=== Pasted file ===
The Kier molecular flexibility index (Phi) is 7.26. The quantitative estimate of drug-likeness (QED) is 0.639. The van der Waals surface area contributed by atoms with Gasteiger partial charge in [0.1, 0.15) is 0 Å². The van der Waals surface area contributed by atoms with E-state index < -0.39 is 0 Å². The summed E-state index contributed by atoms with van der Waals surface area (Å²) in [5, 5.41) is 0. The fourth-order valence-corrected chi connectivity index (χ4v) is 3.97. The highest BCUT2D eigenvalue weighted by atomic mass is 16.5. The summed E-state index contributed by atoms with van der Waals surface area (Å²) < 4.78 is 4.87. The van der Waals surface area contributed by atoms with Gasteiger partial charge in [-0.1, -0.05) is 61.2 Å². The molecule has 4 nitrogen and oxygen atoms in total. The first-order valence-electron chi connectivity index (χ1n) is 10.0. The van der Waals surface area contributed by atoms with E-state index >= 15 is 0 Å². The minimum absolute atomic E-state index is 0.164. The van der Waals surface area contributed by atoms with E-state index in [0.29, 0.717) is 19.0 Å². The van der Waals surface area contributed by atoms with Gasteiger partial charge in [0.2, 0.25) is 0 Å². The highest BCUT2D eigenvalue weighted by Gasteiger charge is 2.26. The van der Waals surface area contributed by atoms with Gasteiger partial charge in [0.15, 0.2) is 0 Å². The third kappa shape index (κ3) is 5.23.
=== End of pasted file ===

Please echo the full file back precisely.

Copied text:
The Kier molecular flexibility index (Phi) is 7.26. The quantitative estimate of drug-likeness (QED) is 0.639. The van der Waals surface area contributed by atoms with Gasteiger partial charge in [0.1, 0.15) is 0 Å². The van der Waals surface area contributed by atoms with E-state index < -0.39 is 0 Å². The summed E-state index contributed by atoms with van der Waals surface area (Å²) in [5, 5.41) is 0. The fourth-order valence-corrected chi connectivity index (χ4v) is 3.97. The highest BCUT2D eigenvalue weighted by atomic mass is 16.5. The summed E-state index contributed by atoms with van der Waals surface area (Å²) < 4.78 is 4.87. The van der Waals surface area contributed by atoms with Gasteiger partial charge in [-0.1, -0.05) is 61.2 Å². The molecule has 4 nitrogen and oxygen atoms in total. The first-order valence-electron chi connectivity index (χ1n) is 10.0. The van der Waals surface area contributed by atoms with E-state index >= 15 is 0 Å². The minimum absolute atomic E-state index is 0.164. The van der Waals surface area contributed by atoms with E-state index in [0.29, 0.717) is 19.0 Å². The van der Waals surface area contributed by atoms with Gasteiger partial charge in [0.2, 0.25) is 0 Å². The highest BCUT2D eigenvalue weighted by Gasteiger charge is 2.26. The van der Waals surface area contributed by atoms with Gasteiger partial charge in [0.15, 0.2) is 0 Å². The third kappa shape index (κ3) is 5.23.